Teriparatide improved outcomes of periodontal surgery

ASBMR Annual Meeting

TORONTO — Short-term teriparatide administration for 6 weeks was associated with improved clinical and radiographic outcomes during the year of observation after periodontal surgery, a new study found.

Results of the small study showed that patients taking teriparatide therapy experienced significantly greater radiographic linear resolution of osseous defects at 6 months, compared with placebo. The mean linear bone gain in the teriparatide group was 29% at 1 year as compared with 3% in the placebo group (P<.001).>

“The use of a systemic anabolic agent like teriparatide provides an exciting new avenue of therapeutic potential,” Jill D. Bashutski, DDS, and colleagues at the University of Michigan said at the American Society of Bone and Mineral Research 2010 Annual Meeting. The study was simultaneously published in the New England Journal of Medicine.

The double-masked, placebo-controlled study included 40 patients with severe, chronic periodontitis who underwent periodontal surgery. Patients were assigned to daily injections of teriparatide 20 mcg or placebo for 6 weeks, as well as oral calcium 1,000 mg and vitamin D 800 IU.

Improved outcomes in the short term

Teriparatide therapy was also associated with a reduction in periodontal probing depth of 33% vs. 20% (2.42 mm vs. 1.32 mm) and a gain in clinical attachment level of 22% vs. 7% (1.58 mm vs. 0.42 mm) in target lesions at 1 year (P=.02 for both).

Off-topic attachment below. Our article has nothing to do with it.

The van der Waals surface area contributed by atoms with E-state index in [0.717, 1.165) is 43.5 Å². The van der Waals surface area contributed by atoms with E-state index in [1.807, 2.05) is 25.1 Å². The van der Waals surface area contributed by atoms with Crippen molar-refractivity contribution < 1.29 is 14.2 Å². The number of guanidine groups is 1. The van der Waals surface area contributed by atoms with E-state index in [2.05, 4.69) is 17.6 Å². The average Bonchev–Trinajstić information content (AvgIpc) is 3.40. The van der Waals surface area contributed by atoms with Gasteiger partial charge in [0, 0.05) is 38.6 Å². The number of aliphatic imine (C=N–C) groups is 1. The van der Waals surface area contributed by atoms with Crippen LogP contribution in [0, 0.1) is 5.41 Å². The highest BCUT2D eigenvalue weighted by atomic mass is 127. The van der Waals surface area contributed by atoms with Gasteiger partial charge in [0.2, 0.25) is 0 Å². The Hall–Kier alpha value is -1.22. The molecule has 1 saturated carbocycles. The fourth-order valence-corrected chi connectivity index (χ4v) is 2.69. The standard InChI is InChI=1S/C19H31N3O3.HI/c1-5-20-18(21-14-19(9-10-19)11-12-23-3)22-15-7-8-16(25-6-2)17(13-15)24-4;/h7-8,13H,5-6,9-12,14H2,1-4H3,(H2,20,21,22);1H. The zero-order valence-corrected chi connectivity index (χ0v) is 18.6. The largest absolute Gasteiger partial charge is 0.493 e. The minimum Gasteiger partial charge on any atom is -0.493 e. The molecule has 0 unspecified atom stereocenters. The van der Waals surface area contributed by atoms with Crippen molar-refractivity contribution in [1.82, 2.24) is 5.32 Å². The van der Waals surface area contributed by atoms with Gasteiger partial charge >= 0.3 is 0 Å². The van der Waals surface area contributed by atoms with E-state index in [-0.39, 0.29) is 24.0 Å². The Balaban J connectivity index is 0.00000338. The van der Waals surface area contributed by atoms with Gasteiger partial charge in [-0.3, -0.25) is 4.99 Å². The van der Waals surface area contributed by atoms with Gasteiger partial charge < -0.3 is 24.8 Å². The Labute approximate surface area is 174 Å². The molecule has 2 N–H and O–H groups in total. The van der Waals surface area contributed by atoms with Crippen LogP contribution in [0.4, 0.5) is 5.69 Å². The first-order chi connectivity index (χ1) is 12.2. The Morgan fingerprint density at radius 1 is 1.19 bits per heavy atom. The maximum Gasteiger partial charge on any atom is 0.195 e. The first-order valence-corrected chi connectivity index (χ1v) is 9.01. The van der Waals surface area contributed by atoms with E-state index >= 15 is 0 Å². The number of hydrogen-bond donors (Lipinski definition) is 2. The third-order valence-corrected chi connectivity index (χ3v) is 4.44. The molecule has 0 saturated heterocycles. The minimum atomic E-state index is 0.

No serious adverse events were reported.

Teriparatide is composed of the first 34 amino acids of parathyroid hormone. It is known to have anabolic effects on bone. The drug has been evaluated for its effects on the treatment of osteoporosis and fractures, however, clinical trials for the treatment of osseous conditions of the oval cavity were previously lacking. Treatment with teriparatide is currently limited to 2 years because data have suggested that long-term exposure may be associated with increased risk for osteosarcoma.

The data suggest that “a short dosing regimen may have long-lasting effects,” the researchers wrote in the study. “Similarly, gains in clinical attachment levels continued to be seen throughout the course of the study in the teriparatide group, whereas the maximum gain occurred at 3 months in the placebo group.”

Questions remain

According to Andrew Grey, MD, of the department of medicine at University of Auckland, New Zealand, results of this small, preliminary study suggested that teriparatide “might confer additional benefit over that achieved with standard care in patients with severe periodontitis.”

However, Grey wrote, many questions remain, including: “How durable is the effect of teriparatide? What is the optimal dosing regimen? Does teriparatide alter important end points such as tooth loss or the need for further operative intervention? Do antiresorptive agents, which cost considerably less than teriparatide, confer similar benefits?” Grey recommended larger, longer-term trials that compare different regimens to answer these questions.